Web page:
What is Islamic Finance?

by Andrew - Marketing Team

What is Islamic Finance?

Managing money and doing business in line with Islamic principles.

Islamic finance is where the rules of Sharia law are applied to day-to-day activities that involve money. This has very practical implications for how Muslims do business. 

The underlying principle of Islamic finance is that money is just a tool to aid commerce - the buying and selling of products and services. Cash itself is seen as having no value. However, it adds value to society by making transactions easier.

Understanding how Islamic finance works

A fundamental principle of Islamic finance is that money should not make money, which means that charging or paying of interest is to be avoided. 

A second principle is that money should serve the good of society and not harm it. The charging of interest is considered to be ‘riba’, that is, exploitation or usury. This principle also means investing in activities considered damaging to society, such as alcohol, gambling and tobacco, are to be avoided.

Another important feature of Islamic finance is the role of partnership. 
Doing business involves taking risk and it also has the potential to lead to the generation of profits. Partnership means sharing both the risks and rewards of doing business. 

How Islamic finance is different

Many of the finance products used by UK businesses are not appropriate for Muslims wanting to apply Sharia law, particularly because of the desire to avoid paying or receiving interest. These business owners are looking for finance solutions, such as bank accounts and financing schemes, that are Sharia-compliant.

There are a growing number of Sharia-compliant, or halal, finance products on the market, such as savings accounts that are interest-free. Instead, the bank uses the depositor’s funds for activities that generate profits, in accordance with Islamic principles. Some of these profits are paid to the depositor.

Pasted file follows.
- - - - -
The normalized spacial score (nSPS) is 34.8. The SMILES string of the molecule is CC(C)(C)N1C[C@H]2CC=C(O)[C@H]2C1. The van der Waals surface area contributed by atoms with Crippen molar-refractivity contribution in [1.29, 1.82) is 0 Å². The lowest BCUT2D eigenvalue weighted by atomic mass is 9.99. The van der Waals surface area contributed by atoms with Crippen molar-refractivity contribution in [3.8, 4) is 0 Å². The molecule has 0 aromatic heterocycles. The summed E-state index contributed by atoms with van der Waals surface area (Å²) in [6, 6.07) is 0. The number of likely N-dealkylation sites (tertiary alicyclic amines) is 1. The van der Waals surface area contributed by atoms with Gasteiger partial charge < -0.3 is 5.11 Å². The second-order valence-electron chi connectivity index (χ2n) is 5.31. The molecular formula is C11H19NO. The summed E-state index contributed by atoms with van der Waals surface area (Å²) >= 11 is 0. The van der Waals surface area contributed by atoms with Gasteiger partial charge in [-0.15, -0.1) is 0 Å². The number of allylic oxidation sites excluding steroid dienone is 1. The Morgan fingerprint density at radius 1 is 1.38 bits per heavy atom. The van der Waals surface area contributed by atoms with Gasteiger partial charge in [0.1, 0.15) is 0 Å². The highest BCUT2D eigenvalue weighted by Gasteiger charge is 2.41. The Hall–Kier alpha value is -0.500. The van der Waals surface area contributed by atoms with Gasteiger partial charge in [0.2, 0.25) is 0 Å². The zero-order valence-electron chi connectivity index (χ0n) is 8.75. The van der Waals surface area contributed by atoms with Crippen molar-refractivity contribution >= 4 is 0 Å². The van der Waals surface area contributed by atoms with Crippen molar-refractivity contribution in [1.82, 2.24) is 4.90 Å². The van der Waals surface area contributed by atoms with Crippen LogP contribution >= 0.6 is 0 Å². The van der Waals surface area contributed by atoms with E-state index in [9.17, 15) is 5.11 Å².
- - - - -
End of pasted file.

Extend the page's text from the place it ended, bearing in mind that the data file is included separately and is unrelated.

Sharia-compliant alternatives to mortgages come in various forms. These involve the bank buying some or all of the property and then selling it back to you over a period of time and making a profit to cover its fees.

Sharia-compliant business finance

Doing business, which includes both taking risks and making profits, is acceptable within Islamic finance. 

It’s also accepted that businesses require an injection of working capital in order to grow. What’s not permissible is the paying or receiving of interest, gross uncertainty or gambling. Several mechanisms have been developed that allow business owners to raise working capital, while avoiding these prohibitions. 

Two mechanisms, termed mudarabah and musharakah, allow the business owner to raise funds through profit and loss sharing. The finance provider takes some ownership, or equity, in the business, allowing them to benefit from a share in the profits made.

However, equity financing is not always appropriate. The owner of a growing business may not want to exchange some of the ownership in return for capital, particularly if the funding need is relatively short-term.

One Sharia-compliant alternative, which avoids giving the funder a stake in the business, is known as a commodity murabaha agreement. 

A basic murabaha agreement gives a business owner the resources they need to develop their business. These resources are assets that they can put to work in the business, such as equipment or inventory. The business owner buys the assets and agrees to pay for them over a period of time. These payments include an element of profit - being a markup that the funder and business agree on upfront.

The commodity murabaha differs from the basic agreement, in that the business owner is typically looking for and receives working capital, not business assets. The working capital for a commodity murabaha is raised through a series of transactions in the commodities market. This sequence of transactions ensures the business owner receives the working capital needed, financed by an obligation to make payment over an agreed term. All the transactions are structured to ensure they are compliant with Sharia law. 

Other forms of Sharia-compliant finance exist and more will evolve, to meet the changing needs of businesses. These mechanisms are available to all, both Muslim and non-Muslim. 

At its core, Islamic finance is about conducting business in an ethical manner in a way that benefits the entire community. 

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